1. CFN Colloquium Series

    "Chemical Design of Nanocrystal Based Periodic and Aperiodic Metamaterials"

    Presented by Christopher Murray, University of Pennsylvania

    Tuesday, March 12, 2013, 11 am
    Bldg. 735 — Seminar Room, 2nd Floor

    Hosted by: Chuck Black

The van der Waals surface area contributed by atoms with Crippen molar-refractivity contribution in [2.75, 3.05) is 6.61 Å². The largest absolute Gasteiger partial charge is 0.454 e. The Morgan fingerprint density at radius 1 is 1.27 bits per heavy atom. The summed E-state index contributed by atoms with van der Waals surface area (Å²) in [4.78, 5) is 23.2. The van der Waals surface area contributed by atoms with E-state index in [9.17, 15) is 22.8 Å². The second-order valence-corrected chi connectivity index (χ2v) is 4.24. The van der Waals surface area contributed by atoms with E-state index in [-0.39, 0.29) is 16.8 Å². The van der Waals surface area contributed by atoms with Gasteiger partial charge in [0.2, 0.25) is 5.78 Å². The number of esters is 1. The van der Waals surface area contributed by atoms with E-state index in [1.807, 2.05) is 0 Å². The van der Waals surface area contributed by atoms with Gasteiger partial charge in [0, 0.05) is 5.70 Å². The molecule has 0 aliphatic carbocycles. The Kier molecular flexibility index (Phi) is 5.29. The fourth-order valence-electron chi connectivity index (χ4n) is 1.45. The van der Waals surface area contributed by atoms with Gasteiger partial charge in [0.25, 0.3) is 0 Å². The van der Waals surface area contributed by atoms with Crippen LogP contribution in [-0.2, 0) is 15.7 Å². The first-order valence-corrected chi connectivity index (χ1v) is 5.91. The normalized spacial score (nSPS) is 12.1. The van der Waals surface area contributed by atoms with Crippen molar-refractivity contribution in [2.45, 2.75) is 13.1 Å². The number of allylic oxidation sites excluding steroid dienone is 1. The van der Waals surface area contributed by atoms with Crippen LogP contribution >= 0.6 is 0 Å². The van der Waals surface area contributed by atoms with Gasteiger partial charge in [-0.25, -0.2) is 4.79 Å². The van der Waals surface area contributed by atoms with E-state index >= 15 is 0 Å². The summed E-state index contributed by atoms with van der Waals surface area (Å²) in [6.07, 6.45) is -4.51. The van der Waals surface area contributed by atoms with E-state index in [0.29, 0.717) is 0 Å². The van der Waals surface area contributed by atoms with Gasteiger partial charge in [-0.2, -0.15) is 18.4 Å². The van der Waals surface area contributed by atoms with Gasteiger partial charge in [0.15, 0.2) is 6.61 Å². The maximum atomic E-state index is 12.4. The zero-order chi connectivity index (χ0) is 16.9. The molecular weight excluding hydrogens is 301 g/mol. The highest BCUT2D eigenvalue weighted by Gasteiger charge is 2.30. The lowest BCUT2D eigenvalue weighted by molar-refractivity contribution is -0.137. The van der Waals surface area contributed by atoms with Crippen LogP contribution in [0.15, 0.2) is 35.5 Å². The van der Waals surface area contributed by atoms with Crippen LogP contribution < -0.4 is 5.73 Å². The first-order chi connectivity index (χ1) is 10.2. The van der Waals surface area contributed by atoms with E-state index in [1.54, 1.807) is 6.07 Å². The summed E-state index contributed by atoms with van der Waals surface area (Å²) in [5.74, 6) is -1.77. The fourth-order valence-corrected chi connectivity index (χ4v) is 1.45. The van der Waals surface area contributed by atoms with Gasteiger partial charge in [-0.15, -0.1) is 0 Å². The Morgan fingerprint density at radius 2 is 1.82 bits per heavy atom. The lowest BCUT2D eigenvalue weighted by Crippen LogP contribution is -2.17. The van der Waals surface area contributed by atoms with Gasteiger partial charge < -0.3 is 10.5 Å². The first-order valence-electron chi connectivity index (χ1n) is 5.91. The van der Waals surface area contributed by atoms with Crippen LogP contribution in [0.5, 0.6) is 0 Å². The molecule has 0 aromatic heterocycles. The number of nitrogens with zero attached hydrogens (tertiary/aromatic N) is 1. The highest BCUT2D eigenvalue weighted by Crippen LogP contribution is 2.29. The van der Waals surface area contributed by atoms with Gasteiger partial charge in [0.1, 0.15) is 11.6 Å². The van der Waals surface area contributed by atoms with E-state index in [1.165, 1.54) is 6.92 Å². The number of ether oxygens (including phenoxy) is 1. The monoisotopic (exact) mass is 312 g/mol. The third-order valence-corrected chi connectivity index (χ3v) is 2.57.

Colloidal nanocrystals (NCs) with controlled crystal shape, structure and surface passivation provide ideal building blocks for assembly of new thin films and devices. Nanocrystals are "artificial atoms" with tunable electronic, magnetic, and optical properties. This talk will briefly outline some of the current "best practices" in preparation, isolation and characterization of semiconducting quantum dots and magnetic NCs. I will discuss the organization of monodisperse NCs into single component superlattices retaining and enhancing many of the desirable mesoscopic properties of individual NCs. I will then explore how these novel building blocks can be integrated in to a range of electronic, magnetic and optical devices. The potential to design new materials and devices expands dramatically with the creation binary NC superlattices. I will show how we have synthesized different-sized PbS, PbSe, CoPt3, Fe2O3, Au, Ag, Pd and NaYF4:Re (Re= rare earths) nanocrystals and then assembled these nanoscale building blocks into a rich array of multi-functional nanocomposites or metamaterials. We have also identified a novel method to direct superlattice formation by control of nanoparticle charging and by design of nanocrystal shape. Although modular nano-assembly approaches have already been extended to a wide range of NC systems, we believe we have produced only a tiny fraction of the materials that will soon be accessible. Progress in the assembly of quasicrystalline (aperiodic) packings of particles will be shared, as well as methods to characterize these novel materials. Devices based on these new multi-component nanoscale assemblies will be discussed along with some new research directions that focus on emergent physical phenomena in NC assemblies.